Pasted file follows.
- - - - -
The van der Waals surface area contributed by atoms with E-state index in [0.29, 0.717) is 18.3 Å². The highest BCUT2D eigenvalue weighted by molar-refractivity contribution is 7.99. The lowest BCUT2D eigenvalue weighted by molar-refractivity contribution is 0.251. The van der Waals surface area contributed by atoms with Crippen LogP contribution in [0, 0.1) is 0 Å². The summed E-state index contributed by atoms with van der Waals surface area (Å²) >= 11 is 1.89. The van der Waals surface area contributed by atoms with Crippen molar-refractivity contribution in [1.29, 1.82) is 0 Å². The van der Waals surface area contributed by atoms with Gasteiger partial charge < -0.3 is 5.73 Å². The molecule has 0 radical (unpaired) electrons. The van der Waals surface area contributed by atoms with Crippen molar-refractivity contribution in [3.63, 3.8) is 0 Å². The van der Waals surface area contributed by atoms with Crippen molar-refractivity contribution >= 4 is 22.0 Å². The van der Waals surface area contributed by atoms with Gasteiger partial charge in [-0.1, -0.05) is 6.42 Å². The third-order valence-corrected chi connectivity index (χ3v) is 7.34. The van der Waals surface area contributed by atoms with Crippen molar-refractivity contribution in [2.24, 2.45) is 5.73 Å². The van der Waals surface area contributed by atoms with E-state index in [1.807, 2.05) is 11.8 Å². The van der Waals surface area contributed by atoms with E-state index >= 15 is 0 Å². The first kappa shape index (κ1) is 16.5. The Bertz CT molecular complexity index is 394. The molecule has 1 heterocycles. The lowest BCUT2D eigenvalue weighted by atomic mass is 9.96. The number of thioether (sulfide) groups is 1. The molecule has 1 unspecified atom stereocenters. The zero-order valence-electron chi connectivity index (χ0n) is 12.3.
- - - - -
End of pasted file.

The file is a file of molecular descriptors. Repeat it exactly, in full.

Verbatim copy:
The van der Waals surface area contributed by atoms with E-state index in [0.29, 0.717) is 18.3 Å². The highest BCUT2D eigenvalue weighted by molar-refractivity contribution is 7.99. The lowest BCUT2D eigenvalue weighted by molar-refractivity contribution is 0.251. The van der Waals surface area contributed by atoms with Crippen LogP contribution in [0, 0.1) is 0 Å². The summed E-state index contributed by atoms with van der Waals surface area (Å²) >= 11 is 1.89. The van der Waals surface area contributed by atoms with Crippen molar-refractivity contribution in [1.29, 1.82) is 0 Å². The van der Waals surface area contributed by atoms with Gasteiger partial charge < -0.3 is 5.73 Å². The molecule has 0 radical (unpaired) electrons. The van der Waals surface area contributed by atoms with Crippen molar-refractivity contribution in [3.63, 3.8) is 0 Å². The van der Waals surface area contributed by atoms with Crippen molar-refractivity contribution >= 4 is 22.0 Å². The van der Waals surface area contributed by atoms with Gasteiger partial charge in [-0.1, -0.05) is 6.42 Å². The third-order valence-corrected chi connectivity index (χ3v) is 7.34. The van der Waals surface area contributed by atoms with Crippen molar-refractivity contribution in [2.24, 2.45) is 5.73 Å². The van der Waals surface area contributed by atoms with E-state index in [1.807, 2.05) is 11.8 Å². The van der Waals surface area contributed by atoms with E-state index >= 15 is 0 Å². The first kappa shape index (κ1) is 16.5. The Bertz CT molecular complexity index is 394. The molecule has 1 heterocycles. The lowest BCUT2D eigenvalue weighted by atomic mass is 9.96. The number of thioether (sulfide) groups is 1. The molecule has 1 unspecified atom stereocenters. The zero-order valence-electron chi connectivity index (χ0n) is 12.3.